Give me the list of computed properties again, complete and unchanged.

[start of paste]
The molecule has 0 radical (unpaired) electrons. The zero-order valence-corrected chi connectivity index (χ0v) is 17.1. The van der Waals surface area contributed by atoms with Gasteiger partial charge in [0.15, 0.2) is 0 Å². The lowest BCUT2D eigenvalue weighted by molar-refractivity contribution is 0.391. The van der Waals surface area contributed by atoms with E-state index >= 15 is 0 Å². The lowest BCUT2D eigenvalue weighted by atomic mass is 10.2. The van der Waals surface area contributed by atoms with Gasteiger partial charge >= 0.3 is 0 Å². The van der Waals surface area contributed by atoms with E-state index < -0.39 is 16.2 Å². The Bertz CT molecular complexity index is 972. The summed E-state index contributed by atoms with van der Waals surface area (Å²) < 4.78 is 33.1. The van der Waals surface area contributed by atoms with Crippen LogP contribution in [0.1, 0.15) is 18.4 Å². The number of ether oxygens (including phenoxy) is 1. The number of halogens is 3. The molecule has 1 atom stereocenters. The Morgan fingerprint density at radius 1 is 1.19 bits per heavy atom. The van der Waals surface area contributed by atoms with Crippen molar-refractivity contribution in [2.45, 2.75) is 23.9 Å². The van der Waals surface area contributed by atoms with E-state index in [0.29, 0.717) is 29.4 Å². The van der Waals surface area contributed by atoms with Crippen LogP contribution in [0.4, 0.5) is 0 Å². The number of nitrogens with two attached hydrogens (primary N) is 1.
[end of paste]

The molecule has 0 radical (unpaired) electrons. The zero-order valence-corrected chi connectivity index (χ0v) is 17.1. The van der Waals surface area contributed by atoms with Gasteiger partial charge in [0.15, 0.2) is 0 Å². The lowest BCUT2D eigenvalue weighted by molar-refractivity contribution is 0.391. The van der Waals surface area contributed by atoms with E-state index >= 15 is 0 Å². The lowest BCUT2D eigenvalue weighted by atomic mass is 10.2. The van der Waals surface area contributed by atoms with Gasteiger partial charge >= 0.3 is 0 Å². The van der Waals surface area contributed by atoms with E-state index < -0.39 is 16.2 Å². The Bertz CT molecular complexity index is 972. The summed E-state index contributed by atoms with van der Waals surface area (Å²) < 4.78 is 33.1. The van der Waals surface area contributed by atoms with Crippen LogP contribution in [0.1, 0.15) is 18.4 Å². The number of ether oxygens (including phenoxy) is 1. The number of halogens is 3. The molecule has 1 atom stereocenters. The Morgan fingerprint density at radius 1 is 1.19 bits per heavy atom. The van der Waals surface area contributed by atoms with Crippen molar-refractivity contribution in [2.45, 2.75) is 23.9 Å². The van der Waals surface area contributed by atoms with E-state index in [0.29, 0.717) is 29.4 Å². The van der Waals surface area contributed by atoms with Crippen LogP contribution in [0.4, 0.5) is 0 Å². The number of nitrogens with two attached hydrogens (primary N) is 1.